When Friday came around, I was absolutely thrilled!
Hubby was back from work travel, my daughter was heading to a sleepover, my mother-in-law was going for a night on the town, I had a dinner date with a great girlfriend, and I was actually looking forward to tackling my mega home-chore list.
(Oh, the little guy was hanging out with hubby on Friday – boys’ night!)
When Saturday morning came around, it was raining a bit and overcast. Forget about that mega home-chore list. It was time for some scrapbooking.
I love taking pictures. I enjoy sorting and categorizing them. I especially love putting the pictures in a scrapbook and retelling a story and reliving those fun moments. (This is a common interest my mother-in-law and I share.) And that’s how Saturday and today went as I scrapbooked.
Here is a glimpse into some of the summer memories of our multigenerational vacation time.
When it comes to vacation and leisure time, hubby and I are very selective, protective, and selfish about it. We make it a priority for the four of us to have enough of our own nuclear family time. That means sometimes my mother-in-law is on vacation with us, and many times she is not. Is this a touchy subject? I’m not really sure.
Hubby and I have always been clear that vacation time and time-off spent with extended family is not at all the same. We have had many conversations with our other parent-friends who ask, “How do you get away with not using your vacation time with extended family?”
We’re not getting away with much, but we are definitely good at setting proper boundaries. In the case of my mother-in-law, she needs a break from us and vice versa. She also has two other married children (my hubby’s siblings) and four other grandchildren. She needs (and likes) to spend time with them. And of course she needs her own time to vacation and to do what she chooses.
As an only child, vacation time can get a bit tricky. My parents want to see me and their only two grandchildren as much as possible. I love it, but at the same time, I am challenged by some of the vacation time demands. My mother loves to travel, and my stepdad…well, not so much. We’ve found that shorter visits or three-to-four day multigenerational trips with my parents work the best.
When hubby and I are really trying to maximize the multigenerational vacation experience, we’ll take my mom and my mother-in-law with us, at the same time. Yup, we’ve done it and we’ve all lived to tell about it. I don’t want to be overly dramatic, but there are tense moments and very sweet moments. That’s how it is with family.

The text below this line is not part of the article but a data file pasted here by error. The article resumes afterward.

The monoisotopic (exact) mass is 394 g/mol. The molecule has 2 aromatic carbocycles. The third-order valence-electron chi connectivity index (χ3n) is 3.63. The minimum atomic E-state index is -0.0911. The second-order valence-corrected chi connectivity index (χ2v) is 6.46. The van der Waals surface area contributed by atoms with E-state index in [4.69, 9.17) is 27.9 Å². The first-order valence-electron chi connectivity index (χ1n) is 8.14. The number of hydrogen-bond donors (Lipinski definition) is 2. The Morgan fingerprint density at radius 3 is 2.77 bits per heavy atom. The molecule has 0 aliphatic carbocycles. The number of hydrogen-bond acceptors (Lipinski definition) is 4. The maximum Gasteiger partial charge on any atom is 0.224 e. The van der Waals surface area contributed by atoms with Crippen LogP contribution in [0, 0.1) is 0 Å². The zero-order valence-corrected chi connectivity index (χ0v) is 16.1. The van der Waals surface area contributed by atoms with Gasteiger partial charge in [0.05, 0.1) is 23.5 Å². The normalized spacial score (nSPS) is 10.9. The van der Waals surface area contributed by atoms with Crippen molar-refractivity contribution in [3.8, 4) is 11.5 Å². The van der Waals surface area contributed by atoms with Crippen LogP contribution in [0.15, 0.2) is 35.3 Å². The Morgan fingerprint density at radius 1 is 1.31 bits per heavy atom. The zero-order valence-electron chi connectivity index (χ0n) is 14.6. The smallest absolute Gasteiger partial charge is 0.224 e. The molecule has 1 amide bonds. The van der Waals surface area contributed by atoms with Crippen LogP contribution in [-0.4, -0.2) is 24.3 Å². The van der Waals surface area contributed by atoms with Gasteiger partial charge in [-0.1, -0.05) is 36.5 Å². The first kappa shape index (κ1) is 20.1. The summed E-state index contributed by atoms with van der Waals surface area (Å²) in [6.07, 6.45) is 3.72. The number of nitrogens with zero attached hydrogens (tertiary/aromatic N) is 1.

In case you haven’t heard, multigenerational travel is definitely on the rise. Families are living all over the world and want to stay connected to their loved-ones. Time is very precious and everyone is trying to squeeze in as much face-time as possible.
- In 1997 – More than 5.5% of American households are headed by grandparents. Roper Starch Worldwide, 1999
- In 1998 – More than 34% of all US travelers travel to attend a family reunion. Telenation, 2000
- In 1999 – More than 21% of all family trips involve grandparents.
- 16% of travel by grandparents includes grandchildren. Roper Starch Worldwide, 1999
- In 2000 – More than 33% of the US population over 50 will control 70% of America’s wealth.
- In 2005 – More than 35% of American grandparents take at least one or more trips with grandchildren.YPB&R National Leisure Travel Monitor, 2005
- By 2009 – The U.S. Travel Association estimates that 30% of all U.S. leisure travelers have taken at least one vacation with their grandchildren at some point in their lives. U.S.T.A
I agree with David Handelman,
The potential rewards of multigenerational vacations are many. So are the challenges. The goal is to overcome the obstacles so everyone can enjoy the benefits: Kids get more attention than usual and the chance to enjoy relatives in a less formal setting than a family function. For parents, the trip can provide a respite from 24/7 child rearing, earn them brownie points with their own parents, and maybe even create some husband-wife cuddle time.
Our last *big multigenerational trip was in 2008 when we went to Paris. Uhm yeah, that was some years ago.
I think it’s time for us to plan another trip like that.
Have you done any multigenerational travel? Tell us about it.
*Big = Both grandmas were traveling with us